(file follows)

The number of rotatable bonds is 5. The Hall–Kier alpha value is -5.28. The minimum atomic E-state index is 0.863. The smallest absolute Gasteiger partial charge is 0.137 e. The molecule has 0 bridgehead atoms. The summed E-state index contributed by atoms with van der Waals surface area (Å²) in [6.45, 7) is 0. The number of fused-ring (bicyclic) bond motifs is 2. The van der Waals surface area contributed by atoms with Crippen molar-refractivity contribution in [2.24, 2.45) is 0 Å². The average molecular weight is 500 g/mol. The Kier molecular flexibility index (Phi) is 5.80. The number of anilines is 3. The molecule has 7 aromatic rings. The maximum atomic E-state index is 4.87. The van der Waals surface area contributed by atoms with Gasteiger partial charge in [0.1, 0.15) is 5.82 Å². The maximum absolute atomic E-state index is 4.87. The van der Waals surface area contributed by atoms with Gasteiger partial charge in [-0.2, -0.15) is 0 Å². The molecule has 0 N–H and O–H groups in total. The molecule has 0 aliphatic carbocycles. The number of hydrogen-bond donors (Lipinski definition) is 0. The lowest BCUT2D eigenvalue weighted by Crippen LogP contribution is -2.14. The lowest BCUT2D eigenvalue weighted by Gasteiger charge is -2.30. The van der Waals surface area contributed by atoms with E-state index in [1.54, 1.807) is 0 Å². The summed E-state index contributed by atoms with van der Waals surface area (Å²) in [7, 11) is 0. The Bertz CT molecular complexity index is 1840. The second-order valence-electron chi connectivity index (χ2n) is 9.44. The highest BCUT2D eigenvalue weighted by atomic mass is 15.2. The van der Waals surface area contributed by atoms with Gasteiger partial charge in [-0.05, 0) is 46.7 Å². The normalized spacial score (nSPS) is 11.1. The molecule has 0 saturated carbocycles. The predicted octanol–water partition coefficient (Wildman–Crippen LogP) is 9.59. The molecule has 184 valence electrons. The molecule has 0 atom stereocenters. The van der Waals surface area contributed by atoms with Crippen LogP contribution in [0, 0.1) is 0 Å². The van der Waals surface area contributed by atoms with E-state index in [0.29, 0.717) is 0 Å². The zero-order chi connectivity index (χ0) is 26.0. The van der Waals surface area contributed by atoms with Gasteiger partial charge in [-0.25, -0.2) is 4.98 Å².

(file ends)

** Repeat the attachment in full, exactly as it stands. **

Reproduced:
The number of rotatable bonds is 5. The Hall–Kier alpha value is -5.28. The minimum atomic E-state index is 0.863. The smallest absolute Gasteiger partial charge is 0.137 e. The molecule has 0 bridgehead atoms. The summed E-state index contributed by atoms with van der Waals surface area (Å²) in [6.45, 7) is 0. The number of fused-ring (bicyclic) bond motifs is 2. The van der Waals surface area contributed by atoms with Crippen molar-refractivity contribution in [2.24, 2.45) is 0 Å². The average molecular weight is 500 g/mol. The Kier molecular flexibility index (Phi) is 5.80. The number of anilines is 3. The molecule has 7 aromatic rings. The maximum atomic E-state index is 4.87. The van der Waals surface area contributed by atoms with Gasteiger partial charge in [0.1, 0.15) is 5.82 Å². The maximum absolute atomic E-state index is 4.87. The van der Waals surface area contributed by atoms with Gasteiger partial charge in [-0.2, -0.15) is 0 Å². The molecule has 0 N–H and O–H groups in total. The molecule has 0 aliphatic carbocycles. The number of hydrogen-bond donors (Lipinski definition) is 0. The lowest BCUT2D eigenvalue weighted by Crippen LogP contribution is -2.14. The lowest BCUT2D eigenvalue weighted by Gasteiger charge is -2.30. The van der Waals surface area contributed by atoms with E-state index in [1.54, 1.807) is 0 Å². The summed E-state index contributed by atoms with van der Waals surface area (Å²) in [7, 11) is 0. The Bertz CT molecular complexity index is 1840. The second-order valence-electron chi connectivity index (χ2n) is 9.44. The highest BCUT2D eigenvalue weighted by atomic mass is 15.2. The van der Waals surface area contributed by atoms with Gasteiger partial charge in [-0.05, 0) is 46.7 Å². The normalized spacial score (nSPS) is 11.1. The molecule has 0 saturated carbocycles. The predicted octanol–water partition coefficient (Wildman–Crippen LogP) is 9.59. The molecule has 184 valence electrons. The molecule has 0 atom stereocenters. The van der Waals surface area contributed by atoms with Crippen LogP contribution in [0, 0.1) is 0 Å². The van der Waals surface area contributed by atoms with E-state index in [0.29, 0.717) is 0 Å². The zero-order chi connectivity index (χ0) is 26.0. The van der Waals surface area contributed by atoms with Gasteiger partial charge in [-0.25, -0.2) is 4.98 Å².